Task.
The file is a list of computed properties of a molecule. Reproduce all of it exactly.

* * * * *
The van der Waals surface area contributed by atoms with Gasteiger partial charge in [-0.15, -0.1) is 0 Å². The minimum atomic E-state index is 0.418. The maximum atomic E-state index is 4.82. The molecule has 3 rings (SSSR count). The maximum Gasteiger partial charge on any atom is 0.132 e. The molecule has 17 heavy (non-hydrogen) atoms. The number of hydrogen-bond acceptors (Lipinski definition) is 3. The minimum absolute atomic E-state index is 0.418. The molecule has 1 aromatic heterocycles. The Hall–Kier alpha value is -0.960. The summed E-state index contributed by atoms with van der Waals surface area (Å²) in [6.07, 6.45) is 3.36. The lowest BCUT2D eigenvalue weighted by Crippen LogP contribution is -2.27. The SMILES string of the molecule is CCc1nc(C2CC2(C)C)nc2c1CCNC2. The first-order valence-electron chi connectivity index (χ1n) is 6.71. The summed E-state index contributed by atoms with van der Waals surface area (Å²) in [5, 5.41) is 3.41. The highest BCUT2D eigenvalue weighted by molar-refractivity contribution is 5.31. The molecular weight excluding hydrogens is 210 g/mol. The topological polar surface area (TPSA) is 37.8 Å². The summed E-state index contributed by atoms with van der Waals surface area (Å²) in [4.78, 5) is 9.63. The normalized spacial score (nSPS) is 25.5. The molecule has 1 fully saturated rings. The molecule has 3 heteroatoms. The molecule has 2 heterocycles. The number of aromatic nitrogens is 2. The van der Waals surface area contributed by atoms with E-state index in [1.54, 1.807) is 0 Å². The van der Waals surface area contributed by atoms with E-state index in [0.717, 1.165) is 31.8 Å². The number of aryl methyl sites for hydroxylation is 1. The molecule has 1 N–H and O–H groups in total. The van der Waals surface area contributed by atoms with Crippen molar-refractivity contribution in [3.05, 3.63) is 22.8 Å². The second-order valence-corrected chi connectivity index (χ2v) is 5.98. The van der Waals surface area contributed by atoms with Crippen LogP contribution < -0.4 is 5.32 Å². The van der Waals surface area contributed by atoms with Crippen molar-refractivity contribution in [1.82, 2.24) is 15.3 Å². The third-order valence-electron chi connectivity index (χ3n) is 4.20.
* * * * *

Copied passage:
The van der Waals surface area contributed by atoms with Gasteiger partial charge in [-0.15, -0.1) is 0 Å². The minimum atomic E-state index is 0.418. The maximum atomic E-state index is 4.82. The molecule has 3 rings (SSSR count). The maximum Gasteiger partial charge on any atom is 0.132 e. The molecule has 17 heavy (non-hydrogen) atoms. The number of hydrogen-bond acceptors (Lipinski definition) is 3. The minimum absolute atomic E-state index is 0.418. The molecule has 1 aromatic heterocycles. The Hall–Kier alpha value is -0.960. The summed E-state index contributed by atoms with van der Waals surface area (Å²) in [6.07, 6.45) is 3.36. The lowest BCUT2D eigenvalue weighted by Crippen LogP contribution is -2.27. The SMILES string of the molecule is CCc1nc(C2CC2(C)C)nc2c1CCNC2. The first-order valence-electron chi connectivity index (χ1n) is 6.71. The summed E-state index contributed by atoms with van der Waals surface area (Å²) in [5, 5.41) is 3.41. The highest BCUT2D eigenvalue weighted by molar-refractivity contribution is 5.31. The molecular weight excluding hydrogens is 210 g/mol. The topological polar surface area (TPSA) is 37.8 Å². The summed E-state index contributed by atoms with van der Waals surface area (Å²) in [4.78, 5) is 9.63. The normalized spacial score (nSPS) is 25.5. The molecule has 1 fully saturated rings. The molecule has 3 heteroatoms. The molecule has 2 heterocycles. The number of aromatic nitrogens is 2. The van der Waals surface area contributed by atoms with E-state index in [1.54, 1.807) is 0 Å². The van der Waals surface area contributed by atoms with E-state index in [0.717, 1.165) is 31.8 Å². The number of aryl methyl sites for hydroxylation is 1. The molecule has 1 N–H and O–H groups in total. The van der Waals surface area contributed by atoms with Crippen molar-refractivity contribution in [3.05, 3.63) is 22.8 Å². The second-order valence-corrected chi connectivity index (χ2v) is 5.98. The van der Waals surface area contributed by atoms with Crippen LogP contribution < -0.4 is 5.32 Å². The van der Waals surface area contributed by atoms with Crippen molar-refractivity contribution in [1.82, 2.24) is 15.3 Å². The third-order valence-electron chi connectivity index (χ3n) is 4.20.